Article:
Wildfires Make Dangerous Air For Farmworkers: 'It's Like You Can't Breathe' As fires ravage California, farmworkers are dealing with dangerous air in incredible heat. Hernan Hernandez of the California Farmworker Foundation says there's "nowhere near" enough protective gear.
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Wildfires Make Dangerous Air For Farmworkers: 'It's Like You Can't Breathe'

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Wildfires Make Dangerous Air For Farmworkers: 'It's Like You Can't Breathe'

Wildfires Make Dangerous Air For Farmworkers: 'It's Like You Can't Breathe'

Wildfires Make Dangerous Air For Farmworkers: 'It's Like You Can't Breathe'

  • Download
  • <iframe src="https://www.npr.org/player/embed/912752013/912791491" width="100%" height="290" frameborder="0" scrolling="no" title="NPR embedded audio player">
  • Transcript

Before massive wildfires broke out in California, farmworkers already had to take extra precautions for COVID-19. Now they must worry about dangerous air from wildfires. In this photo, farmworkers arrive early in the morning to begin harvesting on April 28 in Greenfield, Calif. Brent Stirton/Getty Images hide caption

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Brent Stirton/Getty Images

Before massive wildfires broke out in California, farmworkers already had to take extra precautions for COVID-19. Now they must worry about dangerous air from wildfires. In this photo, farmworkers arrive early in the morning to begin harvesting on April 28 in Greenfield, Calif.

Brent Stirton/Getty Images

Farmworkers in California are facing two crises at once: the coronavirus and exposure to dangerous air from wildfires.

Massive fires border large swaths of California's agriculture region, the Central Valley. Monitoring stations report unhealthy air across the interior of the state.

"To be out in the fields, it's like you can't breathe," says Hernan Hernandez, executive director of the California Farmworker Foundation.

California requires employers to provide outdoor workers with respiratory protection such as N95 masks if the air quality reaches a certain threshold. In a statewide survey last month, a labor union found farmworkers mostly weren't getting them. But wearing a mask when it's 110 degrees isn't easy either.

About half, or more, of farmworkers in the U.S. are in the country illegally. They don't have access to many government benefits, can't afford to miss work and may be hesitant to complain.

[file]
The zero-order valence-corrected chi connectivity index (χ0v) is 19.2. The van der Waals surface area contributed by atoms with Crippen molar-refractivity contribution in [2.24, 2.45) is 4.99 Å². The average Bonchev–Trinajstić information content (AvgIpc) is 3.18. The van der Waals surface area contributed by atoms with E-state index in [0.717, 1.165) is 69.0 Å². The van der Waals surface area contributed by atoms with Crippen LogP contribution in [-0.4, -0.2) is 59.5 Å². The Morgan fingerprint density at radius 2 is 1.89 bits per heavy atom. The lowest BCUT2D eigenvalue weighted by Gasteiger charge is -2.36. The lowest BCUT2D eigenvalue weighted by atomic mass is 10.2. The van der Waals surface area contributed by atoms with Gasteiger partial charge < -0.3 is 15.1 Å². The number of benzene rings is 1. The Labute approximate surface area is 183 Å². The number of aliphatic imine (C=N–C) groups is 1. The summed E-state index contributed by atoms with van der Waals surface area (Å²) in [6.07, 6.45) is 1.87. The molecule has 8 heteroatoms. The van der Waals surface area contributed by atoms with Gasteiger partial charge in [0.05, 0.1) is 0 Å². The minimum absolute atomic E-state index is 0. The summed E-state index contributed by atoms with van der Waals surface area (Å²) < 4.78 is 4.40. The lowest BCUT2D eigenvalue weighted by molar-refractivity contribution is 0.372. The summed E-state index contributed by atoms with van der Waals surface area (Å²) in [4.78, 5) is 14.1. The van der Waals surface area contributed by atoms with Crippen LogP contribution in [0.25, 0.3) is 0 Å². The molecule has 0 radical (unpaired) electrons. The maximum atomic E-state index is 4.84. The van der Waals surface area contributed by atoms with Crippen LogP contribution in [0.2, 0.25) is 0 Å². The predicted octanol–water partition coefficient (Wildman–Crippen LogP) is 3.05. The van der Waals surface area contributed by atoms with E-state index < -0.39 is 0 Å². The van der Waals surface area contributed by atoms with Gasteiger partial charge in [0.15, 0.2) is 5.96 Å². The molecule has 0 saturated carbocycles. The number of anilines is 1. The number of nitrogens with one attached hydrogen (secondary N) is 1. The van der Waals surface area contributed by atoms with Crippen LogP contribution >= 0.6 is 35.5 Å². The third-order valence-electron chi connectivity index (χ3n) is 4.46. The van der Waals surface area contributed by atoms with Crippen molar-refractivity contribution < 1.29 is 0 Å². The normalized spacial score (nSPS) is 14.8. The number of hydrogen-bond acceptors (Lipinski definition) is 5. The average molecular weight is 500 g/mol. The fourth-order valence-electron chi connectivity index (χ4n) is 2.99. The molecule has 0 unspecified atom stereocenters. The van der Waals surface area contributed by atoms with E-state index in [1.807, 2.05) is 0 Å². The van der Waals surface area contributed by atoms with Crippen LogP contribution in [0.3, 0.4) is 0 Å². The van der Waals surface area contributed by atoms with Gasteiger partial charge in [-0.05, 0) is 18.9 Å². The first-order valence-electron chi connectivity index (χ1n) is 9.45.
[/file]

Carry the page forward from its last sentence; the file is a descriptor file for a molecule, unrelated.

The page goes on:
Here are excerpts of Sacha Pfeiffer's interview with Hernandez on All Things Considered about the threats facing farmworkers.

I understand that you're hearing that employers are not always supplying masks.

Yes. There's not enough PPE to sustain the current agriculture workforce in California. So what we're seeing on the ground is that everybody's just trying to get a hold of whatever they can. At a state level, in which PPE distributions have occurred in the past couple of weeks, we're nowhere near meeting the demands to ensure the safety of farmworkers and their families.

What are you hearing from farmworkers about the kinds of dilemmas and choices they're facing, especially in terms of what if they miss work and how do they try to protect their health?

When you look at farmworkers and you ask them, "How can the state help you during these difficult times?" the No. 1 thing they will tell you is rent relief. The Central Valley, the coastal areas, everywhere in California, there's a housing crisis. And you're seeing it through farmworkers living in households that have two to three families because they can't afford the rent.

California did supply some pandemic aid to undocumented immigrants — about $125 million in May. Has that money gotten to farmworkers and helped them during this time?

Yes, it was a very minute force that actually received the California aid, because just in the Central Valley alone we have over 500,000 farmworkers. The aid for the Central Valley was capped at 10,000 undocumented workers, so this didn't encompass just farmworkers, it encompassed any type of undocumented worker that works in retail, that works in restaurants, that works in construction, so a very minute force actually had an opportunity to receive those $500.

Jonaki Mehta and Sarah Handel produced and edited the audio interview.